As he prepares for the big event, some of the students at the school get excited about helping out. One such girl is Alissa. Alissa has a little brother who gets picked on by a bully, and their parents decide to pull both children out of school and “home school” them. This is a big decision as the mom, Greta, has to quit her job to do it. The boy, Christopher, is very excited, but Alissa does not like the idea at all..and rebels. Meanwhile, Christopher runs into the bully again, (Henry) and has the boldness to tell him about Jesus and how He loves him. Henry’s brother, Ian is concerned about Henry and their very depressed father, Sebastian. Ian also goes to Dylan’s bible study, and he tries to get his dad to agree to attending the sunrise service. There are other stories mixed in and they all connect somehow and the entire cast ends up on stage at the last scene taking place on the beach. Dylan reads the Easter story and shares and many of them make decisions to follow the Lord more closely or for the first time. There are lessons on forgiveness and loving those who have hurt you, following the leading of God no matter how hard it seems, accepting that God allows sorrow in our lives, and the simple message of salvation.
Cast of 23, (14 male, 9 female) mostly young people (4 children – boys). 90-100 minutes.
CAST OF CHARACTERSDylan Donaldson: a young art teacher with a heart to preachAlissa Franck: a teenage girl who gets taken out of school to be taught at home
Frederick Franck: Alissa’s father
Greta Franck: Alissa’s mother
Ian: friend of Alissa and an older brother to a bully (Henry)
Christopher Franck: Alissa’s little brother who is bullied at school
Becky: Alissa’s best friend
Elton: Becky’s older brother who is out of work
Renee Richardson: a young teacher at the high school
Sebastian: Henry and Ian’s widowed father
Vincent: a waiter at the pizza palace
Penny: also home schooled – tries to befriend Alissa
Henry: the bully who picks on Christopher
Nicholas: an art student at school
Quentin: another art student
Kip: Christopher’s friend down the street, & Penny’s brother
Tracey: a girl at the school
Wanda: a poor girl at the school
Manny: another waiter at the pizza palace
Lucy: Kip & Penny’s sister
Zane: a new convert on the street
Jay: Henry’s buddy
Yolanda: another girl at the school
Bench, art supplies: sketch pad, pencils, and art table; back packs and books, jackets (one torn jacket for young boy), car keys, wrist watch, couch and several chairs, newspaper or magazine, bad colored poor looking clothes for teenage girl, bike, 2 cordless phones, small table and table cloth, 2 aprons, waiter’s order pad, flyers and tracts, wallet and money, pizza tray, 2 glasses, wet towel, kitchen table, framed photo, bibles, a large cross w/wheel, guitar.
Sets should be as simple as possible since they are changed often. There are two different living rooms scenes, a class room scene, kitchen scene, restaurant, outdoor scenes and a final scene at the beach.
(Dylan is sitting on a bench outside the school doing some sketching. Alissa and Becky enter)
ALISSA: Hi Mr. Donaldson, what’s that?
DYLAN: Oh, just a flyer I’m putting together.
BECKY: Flyer for what?
DYLAN: The “Carry the Cross” event at Easter. I
do it every year, mostly on Good Friday.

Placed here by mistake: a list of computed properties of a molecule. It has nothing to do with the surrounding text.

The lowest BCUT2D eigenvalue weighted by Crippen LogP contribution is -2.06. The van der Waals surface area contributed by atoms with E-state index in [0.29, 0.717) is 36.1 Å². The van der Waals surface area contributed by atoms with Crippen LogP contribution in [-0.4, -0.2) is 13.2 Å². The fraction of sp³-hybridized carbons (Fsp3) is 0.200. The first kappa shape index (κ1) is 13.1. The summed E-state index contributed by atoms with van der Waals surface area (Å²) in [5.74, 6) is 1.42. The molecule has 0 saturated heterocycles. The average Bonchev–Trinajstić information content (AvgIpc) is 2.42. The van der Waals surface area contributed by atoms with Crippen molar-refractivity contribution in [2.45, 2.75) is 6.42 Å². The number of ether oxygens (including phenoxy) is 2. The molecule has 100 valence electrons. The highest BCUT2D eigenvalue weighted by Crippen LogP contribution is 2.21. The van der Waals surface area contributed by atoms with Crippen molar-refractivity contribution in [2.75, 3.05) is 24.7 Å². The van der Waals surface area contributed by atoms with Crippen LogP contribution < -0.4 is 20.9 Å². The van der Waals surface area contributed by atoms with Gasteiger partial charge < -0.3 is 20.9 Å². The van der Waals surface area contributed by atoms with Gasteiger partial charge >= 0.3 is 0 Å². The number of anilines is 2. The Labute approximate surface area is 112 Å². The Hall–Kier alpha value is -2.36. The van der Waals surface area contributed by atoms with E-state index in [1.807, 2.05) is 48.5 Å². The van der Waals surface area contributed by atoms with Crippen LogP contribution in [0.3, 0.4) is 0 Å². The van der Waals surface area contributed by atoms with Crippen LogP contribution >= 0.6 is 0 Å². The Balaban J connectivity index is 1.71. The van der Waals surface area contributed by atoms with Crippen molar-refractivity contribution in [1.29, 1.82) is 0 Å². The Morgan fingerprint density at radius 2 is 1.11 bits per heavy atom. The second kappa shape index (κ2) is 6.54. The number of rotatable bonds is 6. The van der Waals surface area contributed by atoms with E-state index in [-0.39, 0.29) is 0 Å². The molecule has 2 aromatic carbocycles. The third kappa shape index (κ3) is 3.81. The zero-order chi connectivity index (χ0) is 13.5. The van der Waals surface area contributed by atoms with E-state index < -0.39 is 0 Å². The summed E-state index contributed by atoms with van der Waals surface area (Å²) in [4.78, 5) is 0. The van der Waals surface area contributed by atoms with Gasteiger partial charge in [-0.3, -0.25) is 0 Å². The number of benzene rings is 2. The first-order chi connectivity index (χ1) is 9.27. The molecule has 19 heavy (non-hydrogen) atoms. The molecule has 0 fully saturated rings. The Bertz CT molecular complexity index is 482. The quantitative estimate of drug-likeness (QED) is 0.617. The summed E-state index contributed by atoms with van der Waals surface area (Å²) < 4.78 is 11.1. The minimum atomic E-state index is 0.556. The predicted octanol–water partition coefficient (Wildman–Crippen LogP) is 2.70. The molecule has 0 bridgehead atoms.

ALISSA: I think that is so neat that you do that.
BECKY: I don’t get it.
DYLAN: It is really just a gimmick, but it gets
folks’ attention and gets conversations started. I
walk around dragging this big cross behind me, and I
pass out tracts. It’s a witnessing tool. I ask folks
if they understand what Easter is all about, and what
the cross is all about. It’s going to be a lot
bigger this year, and we are going to let a lot of
folks take their turn carrying the cross. Then we are
having a big Easter sunrise service on the beach. You
girls ought to come. It’ll be great!
ALISSA: Yeah, I’d like to. Is the cross real heavy?
BECKY: It hardly seems worth it if it wasn’t. Isn’t
the idea to feel what Christ felt?
DYLAN: Well, there is no way we could ever feel what
Christ felt. Actually, I put some wheels on the end,
and it just rolls along real easy. Like I said, it’s
just a tool.
ALISSA: Does the school mind that you do this here at school?
DYLAN: Actually, I’m putting this together on my own time. I do have a class in 10 minutes so I’ll have to quit. And to answer your question, yes, I’m sure they would mind. I just don’t seem to be getting anywhere with the people in this school. It is frustrating not to be able to talk about Jesus.
ALISSA: I’ve heard you talk about Jesus. That’s how I knew that you were a Christian.
DYLAN: Well, I do every chance I get, and I do get away with it a lot. Praise the Lord for that. Are you girls through for the day?
BECKY: Yeah, we don’t have a last period.
DYLAN: Well, that’s good. Last period is usually make-up classes. Not my favorite class. It can be a rough group.
BECKY: I’m just waiting for my brother to pick me up.
ALISSA: And I’m waiting for my little brother so I can walk him home.
BECKY: I think you should let my brother drive you.
ALISSA: I told you my mom and dad don’t want us riding with him.
BECKY: I think that is so dumb!
CHRISTOPHER: (comes in very upset) Alissa? Can we go… now!?
ALISSA: What’s your problem?
CHRISTOPHER: I hate school. I wish I didn’t have to come to this place!
DYLAN: What don’t you like about it? The class? The teacher? The other kids? Homework?
CHRISTOPHER: Everything! Can we go now?
ALISSA: Christopher! What happened to your jacket? It has a tear in it! And your face is all dirty! Did you get in a fight?
CHRISTOPHER: No, I didn’t get in a fight! I just got knocked down. Can we go now? Please?
DYLAN: Did someone do that to you, Christopher? Did some kid rip your jacket and knock you down? I’m a teacher, and I can take care of that for you.
CHRISTOPHER: No! I don’t want you to do anything! Let’s go home now! (Christopher exits)
ALISSA: Mom and dad are not going to be happy about this. This sort of thing happens all the time. I’ll see you tomorrow. (Alissa follows after Christopher)
BECKY: Poor kid, he just doesn’t fit in.
DYLAN: Kids can be really cruel. I’m sure he is a nice boy. There is no excuse for that kind of stuff happening.